'I think I get into rooms that I wouldn't without the surname... listen, I'm not naive'
He may belong to one of Britain's best-loved acting dynasties, but there's more to Jack Fox than just his name. He tells Clara Strunck about his new role in a Jane Austen drama blockbuster, his family and what he's looking for in a girlfriend
Jack Fox is telling me about his one true love. Before we even start our interview, he's waxing lyrical about... Pizza Express. As we enthusiastically discuss the merits of a Romana base, Fox gives an easy laugh: "I think we're going to get along just fine."
Flopping on to a sofa in a west London photo studio, Fox (34), is relaxed. Chatting away at high speed, his anecdotes are peppered with swear words. He's funny, charming and affable. Which may be a shock to those watching Sanditon, ITV's blockbuster autumn drama. Adapted from Jane Austen's unfinished novel of the same name, Fox plays Sir Edward Denham, the rakish fortune hunter seeking inheritance from his aunt, the formidable Lady Denham, along with his stepsister, Esther. So far, so predictable.
But this series has Andrew Davies at the helm, the man behind big-hitter adaptations of War and Peace, Pride and Prejudice and Les Miserables, famous for sexing up the classics. And it shows. Over the past few weeks, Fox's character has been in several incestuous trysts and a sex scene (in which he tears the clothes off Clara Brereton in a matter of seconds) that some viewers said was so X-rated, it left them 'scarred for life'. Davies himself has compared his adaptation to another ITV staple, Love Island - cue much ranting from Austen purists on Twitter. But Fox is fond of Davies' light touch. "There is controversy, yes, but I think he's very clever," he says affectionately. "He said from an early stage that he writes things he wants to see. And anyone who says Love Island isn't a phenomenon is talking nonsense."
Even with Sanditon's primetime positioning (occupying the same Sunday night slot Downton Abbey once did), it's safe to say Edward Denham probably won't achieve the same level of pop culture hype as Ovie and Maura. But the show has been a surprise success, reaching more than 3.3 million viewers with its first episode. Fox is no stranger to a hit TV show: he starred in season two of Riviera earlier this year, opposite Julia Stiles and his friend Poppy Delevingne, and before that in Channel 4's award-winning comedy, Fresh Meat. There have also been appearances in Dracula and Mr Selfridge, plus his stage role in Dear Lupin at the Apollo opposite his father, James (of 1970 film, Performance, fame).
You'd be forgiven for thinking the family name has given Fox a hefty head start. Brother of Laurence and Lydia, cousin of Emilia and Freddie and grandson of Robin, Jack Fox belongs to the kind of acting dynasty most young Rada graduates can only dream of - and he knows it.
"I think I get in rooms that I wouldn't necessarily get into without the surname," he tells me. "I wouldn't have got my agent without my surname, I'm certain of that. I didn't go to drama school. Listen, I'm not naive."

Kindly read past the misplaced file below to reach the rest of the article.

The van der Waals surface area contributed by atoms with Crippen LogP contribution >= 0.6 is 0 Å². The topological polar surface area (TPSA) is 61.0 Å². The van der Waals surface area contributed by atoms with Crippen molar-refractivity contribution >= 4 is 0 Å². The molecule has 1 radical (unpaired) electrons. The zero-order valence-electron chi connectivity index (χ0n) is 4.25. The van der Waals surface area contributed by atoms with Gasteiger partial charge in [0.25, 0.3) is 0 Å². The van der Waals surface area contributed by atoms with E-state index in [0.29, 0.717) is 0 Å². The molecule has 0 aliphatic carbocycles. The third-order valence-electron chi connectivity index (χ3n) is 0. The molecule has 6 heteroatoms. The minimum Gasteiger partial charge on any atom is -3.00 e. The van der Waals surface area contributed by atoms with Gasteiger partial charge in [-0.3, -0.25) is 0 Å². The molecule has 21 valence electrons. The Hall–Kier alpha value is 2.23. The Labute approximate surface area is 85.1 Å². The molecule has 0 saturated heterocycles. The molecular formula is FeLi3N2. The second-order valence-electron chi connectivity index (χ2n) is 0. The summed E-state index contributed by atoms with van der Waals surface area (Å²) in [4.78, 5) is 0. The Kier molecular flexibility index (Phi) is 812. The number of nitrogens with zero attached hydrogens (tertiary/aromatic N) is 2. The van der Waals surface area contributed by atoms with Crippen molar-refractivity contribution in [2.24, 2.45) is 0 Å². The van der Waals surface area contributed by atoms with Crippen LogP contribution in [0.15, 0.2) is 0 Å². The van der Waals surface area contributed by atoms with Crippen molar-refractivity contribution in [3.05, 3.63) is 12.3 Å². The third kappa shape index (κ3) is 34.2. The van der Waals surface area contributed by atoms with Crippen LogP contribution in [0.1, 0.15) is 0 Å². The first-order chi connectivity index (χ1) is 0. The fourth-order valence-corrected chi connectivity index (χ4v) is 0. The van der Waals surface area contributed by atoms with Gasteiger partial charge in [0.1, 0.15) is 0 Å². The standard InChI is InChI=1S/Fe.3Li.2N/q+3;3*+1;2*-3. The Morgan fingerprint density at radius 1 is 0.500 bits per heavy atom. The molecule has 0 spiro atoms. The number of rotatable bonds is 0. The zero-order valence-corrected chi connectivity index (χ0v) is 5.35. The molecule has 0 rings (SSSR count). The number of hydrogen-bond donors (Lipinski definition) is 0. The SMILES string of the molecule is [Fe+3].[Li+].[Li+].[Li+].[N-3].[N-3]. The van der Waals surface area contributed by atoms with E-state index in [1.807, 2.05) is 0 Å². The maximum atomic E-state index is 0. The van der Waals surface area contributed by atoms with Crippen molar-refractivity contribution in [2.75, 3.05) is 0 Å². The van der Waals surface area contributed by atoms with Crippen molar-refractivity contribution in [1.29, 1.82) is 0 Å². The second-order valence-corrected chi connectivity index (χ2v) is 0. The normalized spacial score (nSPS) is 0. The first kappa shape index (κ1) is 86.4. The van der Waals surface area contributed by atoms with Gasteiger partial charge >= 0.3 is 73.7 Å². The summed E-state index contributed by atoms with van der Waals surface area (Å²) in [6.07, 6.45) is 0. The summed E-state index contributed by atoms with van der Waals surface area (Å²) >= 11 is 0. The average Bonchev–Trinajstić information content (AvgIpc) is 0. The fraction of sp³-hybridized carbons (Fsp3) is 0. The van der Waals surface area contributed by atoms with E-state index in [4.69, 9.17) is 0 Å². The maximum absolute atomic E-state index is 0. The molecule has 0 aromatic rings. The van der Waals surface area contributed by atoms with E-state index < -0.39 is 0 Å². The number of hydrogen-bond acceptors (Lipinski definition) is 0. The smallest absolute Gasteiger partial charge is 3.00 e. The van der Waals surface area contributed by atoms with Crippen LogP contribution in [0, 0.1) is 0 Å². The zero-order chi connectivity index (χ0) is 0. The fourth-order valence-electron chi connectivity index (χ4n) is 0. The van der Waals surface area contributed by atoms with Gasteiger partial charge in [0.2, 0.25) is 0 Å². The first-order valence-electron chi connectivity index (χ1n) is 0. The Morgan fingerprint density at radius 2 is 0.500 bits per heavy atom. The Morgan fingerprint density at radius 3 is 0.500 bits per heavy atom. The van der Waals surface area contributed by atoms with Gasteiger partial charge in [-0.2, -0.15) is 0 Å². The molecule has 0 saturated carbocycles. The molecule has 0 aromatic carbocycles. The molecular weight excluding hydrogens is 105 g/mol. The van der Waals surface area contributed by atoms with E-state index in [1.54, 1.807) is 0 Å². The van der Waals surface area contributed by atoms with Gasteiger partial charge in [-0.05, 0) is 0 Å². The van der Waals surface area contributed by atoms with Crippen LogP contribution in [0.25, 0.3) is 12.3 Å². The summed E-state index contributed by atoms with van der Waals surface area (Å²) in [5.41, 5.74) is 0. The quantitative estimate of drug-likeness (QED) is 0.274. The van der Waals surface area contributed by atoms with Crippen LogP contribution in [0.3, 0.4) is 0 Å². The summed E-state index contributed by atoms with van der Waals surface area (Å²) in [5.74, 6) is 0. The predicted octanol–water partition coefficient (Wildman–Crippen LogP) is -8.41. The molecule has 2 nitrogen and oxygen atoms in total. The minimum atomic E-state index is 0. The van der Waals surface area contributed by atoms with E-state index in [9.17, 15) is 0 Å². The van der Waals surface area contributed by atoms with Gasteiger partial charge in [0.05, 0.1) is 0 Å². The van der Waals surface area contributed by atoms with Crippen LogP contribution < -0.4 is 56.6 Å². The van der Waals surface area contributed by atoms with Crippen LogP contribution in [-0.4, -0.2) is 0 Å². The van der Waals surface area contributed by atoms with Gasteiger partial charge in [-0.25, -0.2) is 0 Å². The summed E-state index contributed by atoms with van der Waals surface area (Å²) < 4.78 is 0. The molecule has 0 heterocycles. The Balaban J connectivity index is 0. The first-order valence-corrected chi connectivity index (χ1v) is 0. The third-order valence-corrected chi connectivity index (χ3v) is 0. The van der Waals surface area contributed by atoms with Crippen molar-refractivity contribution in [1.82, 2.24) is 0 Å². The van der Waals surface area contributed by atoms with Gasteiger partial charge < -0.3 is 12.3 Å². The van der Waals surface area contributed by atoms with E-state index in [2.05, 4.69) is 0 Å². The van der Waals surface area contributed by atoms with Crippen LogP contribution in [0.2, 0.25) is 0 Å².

He's refreshingly self-aware when it comes to the family career, joking that they 'should do a Hunger Games, where all the Fox family are given weapons, and then compete to the death to see who finally gets to be the only actor. I feel like that might solve some problems'.
But he's also seen the downsides to being part of one of Britain's most famous thespian families. "People don't want to hire me because I'm a Fox, in the same way that people do want to hire me because I'm a Fox."
Has he been turned down for parts because of his name? "Look, never to my face. But for sure that's happened."
Fox's parents (his mother, Mary, notably isn't an actress but a former nurse) never pushed him into acting, instead encouraging him to get a degree before hurtling into a career on screen and stage.
He grew up in Wimbledon and read philosophy and theology at Leeds, doing card magic to pay the bills in his early 20s. He even considered joining the Army. But the breakthrough part of turbo-toff Ralph in Fresh Meat came in 2011 and, since then, Fox has been firmly on the well-trodden family path.
However, he's keen to stress his father has been careful not to provide any shortcuts.
"I remember asking him about the industry and essentially he said, 'I'm not going to pull any strings for you.' He said fail or not, and you'll have got there by yourself. No one in my family has ever given me a job."
What marks Fox out most assuredly as, well, a Fox, is the easy and unselfconscious way in which he handles the idea of celebrity. He shrugs when I ask him if he gets recognised in the street - "Does anyone really care?" - and wears press interest lightly.
"I've been up-and-coming for years, it's a nightmare," he says.
As far as girlfriends go, Fox is currently single, and has said that he likes to date people outside the industry.
"Though I've not done a very good job of that!" he laughs, referring to his two high-profile relationships: one with Les Mis actress Samantha Barks and one with Lily James, the Downton and Cinderella star.
"I'm sure it works for some people, but two actors in a relationship?"
He's tentative about entering into another relationship, whether his next girlfriend is famous or not.
"It's got to be really right. You try to learn from each relationship and you owe it to yourself to know more the next time."
Fox is currently on location filming season three of Riviera, which will star Sherlock's Rupert Graves and is scheduled to air next year; the last series took seven months to film, so it's seems unlikely Fox will be back at home in Camberwell for a while.
"To be honest, it's been a crazy year. But that's the way it should be," he grins. "You spend a lot of time as an actor waiting around, so when you have the opportunity for stuff to be going your way, you've gotta hold on to it."
© Evening Standard